parry ernsberger
July 02, 2013 9:00 am

fil·i·bus·ter [noun]

Informal term for any attempt to block or delay Senate action on a bill or other matter by debating it at length, by offering numerous procedural motions, or by any other delaying or obstructive actions.

Filibusters are confusing. And they are made even more so by the fact that the rules of a filibuster in the U.S. Senate differ from the rules of that in a particular state’s senate. But not every state’s senate has the ability to filibuster. And the House doesn’t allow filibustering anywhere, neither on a federal nor on a state level.

A filibuster is used when a senator wants to delay or block legislative action (aka: a bill). By refusing to yield the floor, a vote cannot occur and consequently, a bill cannot be passed. It’s kind of like nagging someone to exhaustion and/or until they give in to what you want. Senators use filibusters, typically at the end of a legislative session, to talk a bill to death. However, a successful filibuster, where the vote is temporarily blocked (such as in Wendy Davis’ case), does not always mean a bill will be killed for good — it can often just delay the inevitable.

Hang tight. There will be a light at the end of this tunnel, I promise.

During Davis’ now-famous filibuster in Texas last week, the Democratic State Senator did not leave to use the ladies’ room for 13 hours (but she may have used a catheter). Seems kind of tortuous, right? Dems the rules. Well, dems rules in Texas, where the stipulations of conducting a filibuster are particularly outrageous and amount to three-strikes-and-you’re-out. Other ridiculous rules include:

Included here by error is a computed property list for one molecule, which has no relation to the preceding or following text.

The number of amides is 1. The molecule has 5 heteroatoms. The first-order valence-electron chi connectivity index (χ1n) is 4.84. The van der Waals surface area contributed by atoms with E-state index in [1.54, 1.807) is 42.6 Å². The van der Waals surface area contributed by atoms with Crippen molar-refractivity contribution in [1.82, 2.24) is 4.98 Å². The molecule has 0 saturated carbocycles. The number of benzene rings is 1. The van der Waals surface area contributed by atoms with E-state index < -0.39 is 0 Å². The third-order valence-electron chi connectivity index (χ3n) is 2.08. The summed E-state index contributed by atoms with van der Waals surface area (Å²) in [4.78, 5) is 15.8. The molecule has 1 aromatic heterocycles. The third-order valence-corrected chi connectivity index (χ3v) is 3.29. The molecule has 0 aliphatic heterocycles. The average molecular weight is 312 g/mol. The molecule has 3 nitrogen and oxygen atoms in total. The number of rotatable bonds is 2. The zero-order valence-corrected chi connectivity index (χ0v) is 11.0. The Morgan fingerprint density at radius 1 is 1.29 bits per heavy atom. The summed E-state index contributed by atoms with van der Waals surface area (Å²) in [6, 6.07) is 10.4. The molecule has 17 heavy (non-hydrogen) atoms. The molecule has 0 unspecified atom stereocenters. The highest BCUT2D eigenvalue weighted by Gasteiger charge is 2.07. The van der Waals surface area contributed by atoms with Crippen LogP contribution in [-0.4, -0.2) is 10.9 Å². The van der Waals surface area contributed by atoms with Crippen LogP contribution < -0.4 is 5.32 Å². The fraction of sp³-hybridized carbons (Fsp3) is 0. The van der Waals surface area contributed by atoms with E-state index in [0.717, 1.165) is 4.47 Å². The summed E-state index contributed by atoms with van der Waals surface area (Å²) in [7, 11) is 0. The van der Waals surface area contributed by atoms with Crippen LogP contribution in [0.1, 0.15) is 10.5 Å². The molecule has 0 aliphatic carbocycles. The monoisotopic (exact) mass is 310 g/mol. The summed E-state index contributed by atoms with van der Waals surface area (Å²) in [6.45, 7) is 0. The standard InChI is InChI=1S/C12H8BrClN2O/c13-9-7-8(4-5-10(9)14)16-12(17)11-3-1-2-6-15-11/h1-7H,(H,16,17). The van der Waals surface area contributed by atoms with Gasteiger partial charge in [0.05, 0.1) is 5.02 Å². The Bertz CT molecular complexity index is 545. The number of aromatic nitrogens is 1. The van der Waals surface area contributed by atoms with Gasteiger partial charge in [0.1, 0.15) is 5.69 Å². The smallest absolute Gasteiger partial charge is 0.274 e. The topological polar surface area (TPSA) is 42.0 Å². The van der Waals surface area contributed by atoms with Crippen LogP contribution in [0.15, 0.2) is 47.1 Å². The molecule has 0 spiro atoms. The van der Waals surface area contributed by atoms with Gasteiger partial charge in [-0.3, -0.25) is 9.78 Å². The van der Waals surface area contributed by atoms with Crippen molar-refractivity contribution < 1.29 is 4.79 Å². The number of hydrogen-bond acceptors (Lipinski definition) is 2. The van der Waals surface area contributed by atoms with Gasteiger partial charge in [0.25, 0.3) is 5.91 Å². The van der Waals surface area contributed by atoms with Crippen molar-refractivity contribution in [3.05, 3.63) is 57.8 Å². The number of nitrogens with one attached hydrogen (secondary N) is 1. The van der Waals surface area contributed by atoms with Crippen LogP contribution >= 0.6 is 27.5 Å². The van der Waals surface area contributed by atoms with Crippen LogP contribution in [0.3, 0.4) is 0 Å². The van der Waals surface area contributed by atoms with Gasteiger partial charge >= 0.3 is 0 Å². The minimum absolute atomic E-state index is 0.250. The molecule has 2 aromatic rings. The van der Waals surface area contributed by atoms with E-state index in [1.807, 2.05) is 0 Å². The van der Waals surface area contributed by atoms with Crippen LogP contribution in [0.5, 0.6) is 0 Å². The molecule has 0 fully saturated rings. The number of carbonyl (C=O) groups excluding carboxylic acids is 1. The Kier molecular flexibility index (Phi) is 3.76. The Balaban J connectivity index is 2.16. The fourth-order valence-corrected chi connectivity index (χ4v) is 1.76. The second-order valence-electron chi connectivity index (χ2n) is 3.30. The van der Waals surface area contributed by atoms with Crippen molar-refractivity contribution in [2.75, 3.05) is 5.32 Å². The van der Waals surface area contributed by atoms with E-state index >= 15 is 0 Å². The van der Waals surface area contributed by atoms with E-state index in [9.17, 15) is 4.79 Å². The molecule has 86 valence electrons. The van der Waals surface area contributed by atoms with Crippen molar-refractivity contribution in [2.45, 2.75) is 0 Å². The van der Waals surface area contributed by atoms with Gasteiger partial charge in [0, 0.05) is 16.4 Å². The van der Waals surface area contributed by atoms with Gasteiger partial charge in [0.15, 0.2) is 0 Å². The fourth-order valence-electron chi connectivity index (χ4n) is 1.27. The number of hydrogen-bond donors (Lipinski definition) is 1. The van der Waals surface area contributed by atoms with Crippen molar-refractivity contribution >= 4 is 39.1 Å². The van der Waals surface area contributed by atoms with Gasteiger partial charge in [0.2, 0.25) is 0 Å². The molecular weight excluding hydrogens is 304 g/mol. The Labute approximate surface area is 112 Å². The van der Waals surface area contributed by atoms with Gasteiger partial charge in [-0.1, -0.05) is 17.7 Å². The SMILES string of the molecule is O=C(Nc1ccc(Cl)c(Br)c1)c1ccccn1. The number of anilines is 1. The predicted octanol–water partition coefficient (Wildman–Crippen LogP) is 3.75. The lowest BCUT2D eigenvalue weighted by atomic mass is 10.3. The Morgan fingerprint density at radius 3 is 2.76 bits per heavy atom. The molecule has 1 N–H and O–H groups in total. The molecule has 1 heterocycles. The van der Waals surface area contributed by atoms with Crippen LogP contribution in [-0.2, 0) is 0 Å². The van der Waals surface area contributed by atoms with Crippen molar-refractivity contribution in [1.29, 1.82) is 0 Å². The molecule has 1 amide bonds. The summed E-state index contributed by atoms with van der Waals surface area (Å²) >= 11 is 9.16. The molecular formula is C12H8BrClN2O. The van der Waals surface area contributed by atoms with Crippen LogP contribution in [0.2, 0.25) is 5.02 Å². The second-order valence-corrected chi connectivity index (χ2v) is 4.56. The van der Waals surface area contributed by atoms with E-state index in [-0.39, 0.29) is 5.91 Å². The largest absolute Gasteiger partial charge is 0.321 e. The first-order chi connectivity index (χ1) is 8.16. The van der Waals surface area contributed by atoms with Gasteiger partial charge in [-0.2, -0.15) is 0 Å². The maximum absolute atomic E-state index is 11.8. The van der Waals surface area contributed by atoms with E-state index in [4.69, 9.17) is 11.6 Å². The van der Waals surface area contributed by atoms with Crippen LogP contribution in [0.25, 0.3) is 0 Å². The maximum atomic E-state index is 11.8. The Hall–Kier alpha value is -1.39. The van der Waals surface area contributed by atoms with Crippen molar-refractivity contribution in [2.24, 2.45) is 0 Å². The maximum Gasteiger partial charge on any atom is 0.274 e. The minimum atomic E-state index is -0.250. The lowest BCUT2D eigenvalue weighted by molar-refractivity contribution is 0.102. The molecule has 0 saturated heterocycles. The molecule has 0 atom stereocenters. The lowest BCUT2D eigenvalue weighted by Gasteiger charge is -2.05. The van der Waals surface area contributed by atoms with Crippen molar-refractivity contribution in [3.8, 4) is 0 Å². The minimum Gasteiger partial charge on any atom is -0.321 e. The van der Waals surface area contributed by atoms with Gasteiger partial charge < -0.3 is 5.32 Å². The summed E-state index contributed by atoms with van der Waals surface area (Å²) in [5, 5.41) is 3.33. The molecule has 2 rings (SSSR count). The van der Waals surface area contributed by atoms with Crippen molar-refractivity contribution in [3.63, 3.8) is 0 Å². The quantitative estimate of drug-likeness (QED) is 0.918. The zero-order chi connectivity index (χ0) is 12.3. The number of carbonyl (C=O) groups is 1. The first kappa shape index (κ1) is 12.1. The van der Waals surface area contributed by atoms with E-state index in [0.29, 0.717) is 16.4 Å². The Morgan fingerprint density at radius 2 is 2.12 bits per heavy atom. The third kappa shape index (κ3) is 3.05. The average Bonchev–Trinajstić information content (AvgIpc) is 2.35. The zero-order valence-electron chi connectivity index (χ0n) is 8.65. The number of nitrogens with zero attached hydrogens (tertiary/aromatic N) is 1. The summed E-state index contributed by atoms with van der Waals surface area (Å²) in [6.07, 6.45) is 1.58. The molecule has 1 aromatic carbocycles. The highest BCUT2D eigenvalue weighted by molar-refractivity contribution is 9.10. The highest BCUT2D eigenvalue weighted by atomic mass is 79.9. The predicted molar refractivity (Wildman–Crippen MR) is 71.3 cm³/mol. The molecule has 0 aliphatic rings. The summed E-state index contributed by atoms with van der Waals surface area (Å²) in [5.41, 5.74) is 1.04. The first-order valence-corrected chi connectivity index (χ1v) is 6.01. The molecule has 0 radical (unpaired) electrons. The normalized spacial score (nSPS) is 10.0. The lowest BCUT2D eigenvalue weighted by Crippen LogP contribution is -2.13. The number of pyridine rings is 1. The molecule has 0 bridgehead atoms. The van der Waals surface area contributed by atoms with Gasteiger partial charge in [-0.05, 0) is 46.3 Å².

1. The senator holding the filibuster can only talk about things related to the bill being discussed (Davis received two strikes here, the first and third, for mentioning Planned Parenthood’s budget and discussing a sonogram law, respectively).

2. The senator cannot eat or drink during the filibuster. At all.

3. The senator cannot sit or lean with assistance and/or on a desk or chair or person or people or anything, under any circumstances while speaking about the bill (this too, was a strike for Davis as a colleague helped her apply a back brace).

In the U.S. Senate, the rules are of a filibuster are a comparative breeze. You can walk around the Senate floor, drink milk and/or water and read 50 Shades of Grey, if you’re so inclined. You can’t order take-out, but you can eat hard candy “from the drawer of the “Candy Desk” that traditionally belongs to a senator from Pennsylvania, home of large candy manufacturers.”

But you still can’t sit down or pee, so strap on a diaper and your fiercest salmon-colored tennis shoes if you have the wherewithal and the stamina to task a bill to task.

 Now then. Here is your light at the end of the tunnel, as promised:

Featured image via nytimes.com (and is a still from the most famous on-screen filibuster, ‘Mr. Smith Goes to Washington’), image via 

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